Thursday, March 22, 2012

Eggplant Rollatini

The triumphant return of Poor Man's Cupboard.

This little creation is an eggplant rollatini, stuffed with ricotta cheese and a parsley-cashew pesto. I had actually wanted to make eggplant rollatini like a week and half ago as part of the first meal I cooked for my new boyfriend, but I was already making a roasted chicken, with roated potatoes and onions, garlic green beans, and a tomato & fennel salad. I thought the rollatini would be too much, so the eggplant remained forgotten in my fridge until tonight.

The thing is, I've never actually made rollatini before, much less cook eggplant. I did a bit of googling, and man-- there are a lot of conflicting opinions. Do you pre-salt the eggplant, or do you not pre-saly the eggplant. Do you fry the eggplant before stuffing and baking, or don't you? Well, I decided to lightly salt and pepper the eggplant, bread it and fry it, and drain it on a paper towel before stuffing. This method was successful for me, but to each their own. (p.s., the breading was homemade, using a dried out loaf of bread, dried oregano, and the food processor. I didn't add any salt/pepper, because the oregano was already giving it such a flavorful aroma, I didn't think it needed it)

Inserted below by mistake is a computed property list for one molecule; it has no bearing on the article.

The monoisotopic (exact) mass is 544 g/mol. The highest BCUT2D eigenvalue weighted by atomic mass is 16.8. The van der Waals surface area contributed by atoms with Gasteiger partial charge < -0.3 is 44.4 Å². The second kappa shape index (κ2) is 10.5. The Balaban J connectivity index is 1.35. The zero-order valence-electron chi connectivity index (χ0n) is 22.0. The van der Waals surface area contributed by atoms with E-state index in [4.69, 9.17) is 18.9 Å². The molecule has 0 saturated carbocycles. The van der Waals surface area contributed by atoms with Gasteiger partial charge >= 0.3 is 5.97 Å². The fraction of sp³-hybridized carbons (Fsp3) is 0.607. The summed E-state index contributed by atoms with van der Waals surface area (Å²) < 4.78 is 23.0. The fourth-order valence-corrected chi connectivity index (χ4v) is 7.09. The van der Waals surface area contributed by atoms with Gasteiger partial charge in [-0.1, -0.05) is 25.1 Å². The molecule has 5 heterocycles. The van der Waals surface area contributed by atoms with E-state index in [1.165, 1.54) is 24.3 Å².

So, the stuffing. This is where Poor Man comes in. I had the ricotta and the parsley, along with the eggplant, from last week still sitting in the fridge. But, I was trying to figure out how I could make this sort of special. I had brought some cashew trail-mix home from work last friday, to bring along for a weekend hike, and I had some leftover. Parlsey and cashews -- just the sort of mild flavor I was looking for, I didn't want anything to be overpowering. I didn't make a true pesto-- no oil, no mortar and pestle. I picked out about half a handful of cashews from the trail mix, and roughly chopped it with the parsley. I took the parsley-cashew mixture, and mixed it into the ricotta with one beaten egg. I also added in maybe two table spoons of tomato sauce, and a little salt and pepper.

Now, the tomato sauce. I'm not gonna front -- I used a jar of Francisco Rinaldi Chunky Garden tomato sauce that I got on sale for $1.29.

With the stuffing made, I took the fried eggplant, smeared the stuffing on one side, and rolled them up into pinwheels. I sauced the bottom of a Pyrex dish before placing each rollatini into the dish. I put just a little sauce over the top of each rollatini -- I really wanted them to stay as crisp as possible, and not get all soggy and mushy. They went into a 400° oven for about 15-20 minutes, just so that the egg in the stuffing mixture would cook up and set.

I gotta say, for my first time making eggplant rollatini, this was BANGING! The parsley was nice and peppery, but tamed down by the mildness of the cashews. And the rough chop of the mixture gave the rollatini a nice mix of texture compared to the creaminess of the ricotta. Definitely one for the recipe collection.

So, how do you make eggplant rollatini? What are your secret, special ingredients?